a maximum likelihood estimation of the best partition of a sample into panmictic units.

Khalid Belkhir and FrançoisBonhomme

Laboratoire Génome, Populations, Interactions, CNRS UMR 5000, Université de Montpellier II, Place Eugène Bataillon, 34095 Montpellier Cedex 5, France.

Related publication :  
Castric V., Belkhir K., Bernatchez L., & Bonhomme F., 2002 - Heterozygote Deficiencies in Small Lacustrine Populations of Brook Charr Salvelinus Fontinalis Mitchill (Pisces, Salmonidae): A Test of Alternative Hypotheses. Heredity, 89, (1), 27-35.

Summary :

PartitionML is a program that searches for the best possible partition of a sample into independent panmictic clusters and simultaneously assign individuals to them using a maximum likelihood (ML) criterion.


Download : The program is available at this link.


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Within-species comparative genomics is an important field of modern biology. Analysis of the molecular variation at the population level is essential in numerous applications including forensics, identity and paternity investigations, epidemiology, biodiversity and resource management. 

DNA profiling data (microsatellites, RAPDs, SNPs) at several loci of a number of individuals of a species allows one either to deduce some information about potential source populations or to assign individual of unknown origin to predefined populations.

Under panmixy and linkage equilibrium, genotype frequencies in the sample should follow Hardy-Weinberg equilibrium, where the frequency of a genotype is the product of the frequencies of the alleles it includes. The existence in a sample of individuals from subpopulations with distinct allele frequencies will result in a departure from this equilibrium.

PartitionML addresses the issues of detecting such hidden population structure and assigning individuals to their population of origin.

Paetkau et al. (1995) and Rannala and Mountain (1997) have developed assignment methods based on the probability of drawing a multilocus genotype from a range of candidate populations. Their approach is to compute, for each individual and each candidate population, an assignment index reflecting the probability that this particular individual belongs to a particular source population. These genotypic likelihoods calculated for each candidate population are then compared and the individual is assigned to the population for which the likelihood is the highest.

However this approach depends on the assumption that the samples in the data set are representative of the source populations. This assumption can be violated if the sampling of individuals is made independently of any a priori knowledge of the underlying number of independent groups where reproduction has taken place. Another limitation is the fact that individuals are assigned successively and independently from each other so the method do not updates our knowledge on the populations when the result of the assignment of an individual changes the populations composition. Ideally, we would like to identify populations, and assign individuals to populations simultaneously.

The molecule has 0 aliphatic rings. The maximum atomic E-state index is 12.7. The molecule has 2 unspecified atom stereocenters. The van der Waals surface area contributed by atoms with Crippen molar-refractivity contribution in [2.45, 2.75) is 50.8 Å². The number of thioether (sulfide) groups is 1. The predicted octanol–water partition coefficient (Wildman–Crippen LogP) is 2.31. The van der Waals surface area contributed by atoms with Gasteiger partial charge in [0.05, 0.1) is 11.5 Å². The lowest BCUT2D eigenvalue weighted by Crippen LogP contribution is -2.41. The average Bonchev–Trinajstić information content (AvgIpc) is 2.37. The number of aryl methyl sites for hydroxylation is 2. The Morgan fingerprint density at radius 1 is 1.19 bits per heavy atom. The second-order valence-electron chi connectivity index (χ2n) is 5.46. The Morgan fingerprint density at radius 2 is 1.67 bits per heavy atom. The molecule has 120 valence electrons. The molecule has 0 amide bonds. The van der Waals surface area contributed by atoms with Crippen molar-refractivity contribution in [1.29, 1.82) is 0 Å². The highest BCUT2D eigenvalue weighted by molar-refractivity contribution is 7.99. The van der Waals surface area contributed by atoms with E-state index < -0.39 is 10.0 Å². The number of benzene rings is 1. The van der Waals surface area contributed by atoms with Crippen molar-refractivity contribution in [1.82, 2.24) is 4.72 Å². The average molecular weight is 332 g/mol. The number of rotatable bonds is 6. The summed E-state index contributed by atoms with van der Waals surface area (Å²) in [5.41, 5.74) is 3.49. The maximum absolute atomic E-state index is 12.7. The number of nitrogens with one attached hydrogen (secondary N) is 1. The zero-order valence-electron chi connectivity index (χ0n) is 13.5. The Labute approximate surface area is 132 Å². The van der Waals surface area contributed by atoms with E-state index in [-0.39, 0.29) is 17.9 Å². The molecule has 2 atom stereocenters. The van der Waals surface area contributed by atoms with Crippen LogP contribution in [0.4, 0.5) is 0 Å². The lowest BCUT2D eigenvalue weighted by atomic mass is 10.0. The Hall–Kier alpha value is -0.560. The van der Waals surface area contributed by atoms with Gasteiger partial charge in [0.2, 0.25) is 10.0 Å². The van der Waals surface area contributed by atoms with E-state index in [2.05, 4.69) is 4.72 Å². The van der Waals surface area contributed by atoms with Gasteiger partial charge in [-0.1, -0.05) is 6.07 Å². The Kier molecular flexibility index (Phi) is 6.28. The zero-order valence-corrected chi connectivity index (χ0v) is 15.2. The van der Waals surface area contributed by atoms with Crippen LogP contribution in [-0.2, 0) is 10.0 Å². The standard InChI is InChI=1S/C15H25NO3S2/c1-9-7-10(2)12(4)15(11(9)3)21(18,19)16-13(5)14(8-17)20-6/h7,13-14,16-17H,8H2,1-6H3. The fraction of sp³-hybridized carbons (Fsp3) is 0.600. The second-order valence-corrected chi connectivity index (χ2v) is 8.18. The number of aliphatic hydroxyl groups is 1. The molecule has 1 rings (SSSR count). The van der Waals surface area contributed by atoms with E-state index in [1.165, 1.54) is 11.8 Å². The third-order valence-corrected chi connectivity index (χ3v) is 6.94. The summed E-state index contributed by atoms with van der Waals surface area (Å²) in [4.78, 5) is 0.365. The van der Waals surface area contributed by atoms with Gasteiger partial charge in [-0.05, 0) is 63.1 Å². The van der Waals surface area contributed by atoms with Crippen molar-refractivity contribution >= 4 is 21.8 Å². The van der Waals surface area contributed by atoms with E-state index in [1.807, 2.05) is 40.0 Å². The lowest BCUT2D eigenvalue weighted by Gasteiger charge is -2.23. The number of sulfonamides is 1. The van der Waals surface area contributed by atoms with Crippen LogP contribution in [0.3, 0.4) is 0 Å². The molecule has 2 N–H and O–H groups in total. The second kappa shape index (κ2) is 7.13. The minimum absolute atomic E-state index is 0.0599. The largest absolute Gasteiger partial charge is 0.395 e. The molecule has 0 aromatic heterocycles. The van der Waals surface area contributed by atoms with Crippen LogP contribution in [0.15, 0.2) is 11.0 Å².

The present approach is aimed at circumventing both those difficulties.

The ML calculation we used is similar to the one presented in the genetic mixture analysis model used by Smouse et al. (1990) in conjunction with an EM algorithm to test the contribution of predefined stocks to a catch of Pacific salmon. Alternatively and without any a priori knowledge about the source populations, PartitionML implements a “Simulated Annealing” method (Kirkpatrick et al. 1983) that allows to test for a varying number of underlying source populations contributing to a sample and to assign individuals to them.

Consider the case where we are testing the hypothesis of a mixture of 2 gene pools in our sample. For each possible partition of the N sampled individuals into 2 clusters of size N1 and N2 (N1 + N2 = N), the individual i has a priori a probability N1/N of coming from cluster 1, and N2/N from cluster 2. Thus, the probability of drawing this particular multi-locus genotype from the mixture is Li = (N1/N * Li1) + (N2/N * Li2 ), where Li1 (respectively Li2) is the probability of drawing this multi-locus genotype from the source population corresponding to the first (respectively second) cluster. The likelihood of the partition is then given by the product of the N individual multilocus likelihoods L i (i = 1, 2, ..., N).